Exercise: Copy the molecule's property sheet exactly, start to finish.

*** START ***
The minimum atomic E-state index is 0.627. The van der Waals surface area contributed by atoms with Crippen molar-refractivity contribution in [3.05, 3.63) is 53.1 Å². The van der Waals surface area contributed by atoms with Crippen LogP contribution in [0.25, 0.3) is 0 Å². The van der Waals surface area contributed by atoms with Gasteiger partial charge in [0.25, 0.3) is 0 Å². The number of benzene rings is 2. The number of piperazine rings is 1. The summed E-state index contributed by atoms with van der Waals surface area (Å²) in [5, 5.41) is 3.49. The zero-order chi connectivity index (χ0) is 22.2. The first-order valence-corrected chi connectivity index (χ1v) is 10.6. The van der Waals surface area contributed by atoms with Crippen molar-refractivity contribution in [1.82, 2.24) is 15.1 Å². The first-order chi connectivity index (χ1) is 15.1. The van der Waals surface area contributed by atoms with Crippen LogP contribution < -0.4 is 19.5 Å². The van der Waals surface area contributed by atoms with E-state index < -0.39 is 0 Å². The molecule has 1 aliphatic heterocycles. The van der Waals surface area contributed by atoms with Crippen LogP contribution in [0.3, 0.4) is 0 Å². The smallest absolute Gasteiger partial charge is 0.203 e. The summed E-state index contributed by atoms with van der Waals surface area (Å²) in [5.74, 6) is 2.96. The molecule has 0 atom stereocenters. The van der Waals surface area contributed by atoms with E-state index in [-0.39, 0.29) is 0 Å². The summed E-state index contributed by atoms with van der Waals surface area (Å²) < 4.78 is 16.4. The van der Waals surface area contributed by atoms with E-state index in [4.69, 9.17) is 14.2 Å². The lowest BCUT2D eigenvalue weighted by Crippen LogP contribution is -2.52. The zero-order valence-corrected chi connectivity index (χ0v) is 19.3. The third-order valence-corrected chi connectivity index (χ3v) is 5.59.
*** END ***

The minimum atomic E-state index is 0.627. The van der Waals surface area contributed by atoms with Crippen molar-refractivity contribution in [3.05, 3.63) is 53.1 Å². The van der Waals surface area contributed by atoms with Crippen LogP contribution in [0.25, 0.3) is 0 Å². The van der Waals surface area contributed by atoms with Gasteiger partial charge in [0.25, 0.3) is 0 Å². The number of benzene rings is 2. The number of piperazine rings is 1. The summed E-state index contributed by atoms with van der Waals surface area (Å²) in [5, 5.41) is 3.49. The zero-order chi connectivity index (χ0) is 22.2. The first-order valence-corrected chi connectivity index (χ1v) is 10.6. The van der Waals surface area contributed by atoms with Crippen molar-refractivity contribution in [1.82, 2.24) is 15.1 Å². The first-order chi connectivity index (χ1) is 15.1. The van der Waals surface area contributed by atoms with Crippen LogP contribution < -0.4 is 19.5 Å². The van der Waals surface area contributed by atoms with E-state index < -0.39 is 0 Å². The molecule has 1 aliphatic heterocycles. The van der Waals surface area contributed by atoms with Crippen LogP contribution in [0.3, 0.4) is 0 Å². The smallest absolute Gasteiger partial charge is 0.203 e. The summed E-state index contributed by atoms with van der Waals surface area (Å²) in [5.74, 6) is 2.96. The molecule has 0 atom stereocenters. The van der Waals surface area contributed by atoms with E-state index in [-0.39, 0.29) is 0 Å². The summed E-state index contributed by atoms with van der Waals surface area (Å²) < 4.78 is 16.4. The van der Waals surface area contributed by atoms with E-state index in [4.69, 9.17) is 14.2 Å². The lowest BCUT2D eigenvalue weighted by Crippen LogP contribution is -2.52. The zero-order valence-corrected chi connectivity index (χ0v) is 19.3. The third-order valence-corrected chi connectivity index (χ3v) is 5.59.